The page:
Mask: Antelope Figure (Ntomo), Wood, pigment, cowrie shells, seeds, latex, metal, Bamana peoples

Mask: Antelope Figure (Ntomo)

19th–mid-20th century
Mali, Ségou region
Bamana peoples
Wood, pigment, cowrie shells, seeds, latex, metal
H. 29 x W. 8 1/4 x D. 8 1/4 in. (73.7 x 21 x 21 cm)
Credit Line:
The Michael C. Rockefeller Memorial Collection, Bequest of Nelson A. Rockefeller, 1979
Accession Number:
On view at The Met Fifth Avenue in Gallery 350
In consultation with Robert Goldwater, then director of New York’s now-defunct Museum of Primitive Art (MPA), Nelson A. Rockefeller and the MPA acquired several Ntomo association face masks that now are in the Metropolitan Museum of Art’s collection. Goldwater included some of the masks in the MPA’s 1960 landmark exhibition of Bamana art. In the exhibition’s accompanying publication, Goldwater describes Ntomo face masks as "among the most interesting of the Bambara [or Bamana] masks." He recognizes formal variety in the carving of Ntomo face masks, but he also specifies that an "oval shaped human face surmounted by a high comb of vertical spikes or horns" distinguishes Ntomo face masks from other types of face masks.

Ntomo is one of many associations historically found in communities identified as Bamana, and its membership has usually consisted of young boys in the process of learning adult responsibilities. Not every Bamana community has always maintained or continues to maintain an Ntomo association, so the phenomenon is neither universal nor timeless (Colleyn 2009: 28). Reasons for staging an Ntomo performance have also varied, and performances have occurred at popular gatherings and other important events (Colleyn 2009: 28). Observers also report that Ntomo performers wear full-body masks, each consisting of a wooden face mask and cloth outfit.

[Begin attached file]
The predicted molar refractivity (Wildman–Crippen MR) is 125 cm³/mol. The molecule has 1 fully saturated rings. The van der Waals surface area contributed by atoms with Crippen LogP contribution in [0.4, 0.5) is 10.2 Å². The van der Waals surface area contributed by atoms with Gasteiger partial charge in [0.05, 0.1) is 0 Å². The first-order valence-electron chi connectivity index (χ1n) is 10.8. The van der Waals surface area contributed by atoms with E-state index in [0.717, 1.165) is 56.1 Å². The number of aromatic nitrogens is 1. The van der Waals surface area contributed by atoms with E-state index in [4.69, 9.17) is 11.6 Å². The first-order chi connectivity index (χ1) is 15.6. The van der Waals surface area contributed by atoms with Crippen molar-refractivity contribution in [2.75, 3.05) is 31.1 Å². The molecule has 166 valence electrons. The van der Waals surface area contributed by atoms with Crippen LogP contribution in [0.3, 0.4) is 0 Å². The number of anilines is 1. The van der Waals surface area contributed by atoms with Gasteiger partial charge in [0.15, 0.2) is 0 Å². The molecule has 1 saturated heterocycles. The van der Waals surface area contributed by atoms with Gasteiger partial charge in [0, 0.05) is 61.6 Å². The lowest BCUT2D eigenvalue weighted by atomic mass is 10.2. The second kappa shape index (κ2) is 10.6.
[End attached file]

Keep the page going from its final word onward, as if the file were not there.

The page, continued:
The sculptor of this face mask created an abstracted human-like face distinguished by its ovoid forehead, angular nose, and pointed chin. The roundness of the eyeholes contrast with the rectangular eyebrows above them. The straightness of the six vertical spikes rising from the head differ from the curving neck and angular head of the antelope form in front of them. Small strips of metal attached to the antelope head and neck suggest someone repaired the object before Nelson A. Rockefeller purchased the mask from Paris-based art dealer Henri Kamer in November 1959. Kamer lists the mask as a "Bambara dance mask" on his November 2, 1959 invoice. The Museum of Primitive Art identified the mask as an Ntomo mask and placed it in the center of a display of seven distinct Ntomo masks in its 1960 exhibition "Antelopes and Queens: Bambara Sculpture from the Western Sudan."

Susan Elizabeth Gagliardi, Assistant Professor of Art History, Emory University, 2016

Further reading

Colleyn, Jean-Paul. 2009. Bamana: Visions of Africa. Milan: 5 Continents Editions

Goldwater, Robert. 1960. Bambara Sculpture from the Western Sudan. New York: The Museum of Primitive Art
[Henri Kamer, Paris and New York, until 1959]; Nelson A. Rockefeller, New York, 1959, on loan to The Museum of Primitive Art, New York, 1959–1978

Goldwater, Robert. Bambara Sculpture from Western Sudan. New York: Museum of Primitive Art, 1960, nos. 40, 30.

Museum of Primitive Art. Traditional Art of the African Nations in the Museum of Primitive Art. New York: University Publishers, Inc., 1961, no. 8.

The Metropolitan Museum of Art. Art of Oceania, Africa, and the Americas from the Museum of Primitive Art. New York: The Metropolitan Museum of Art, 1969, no. 247.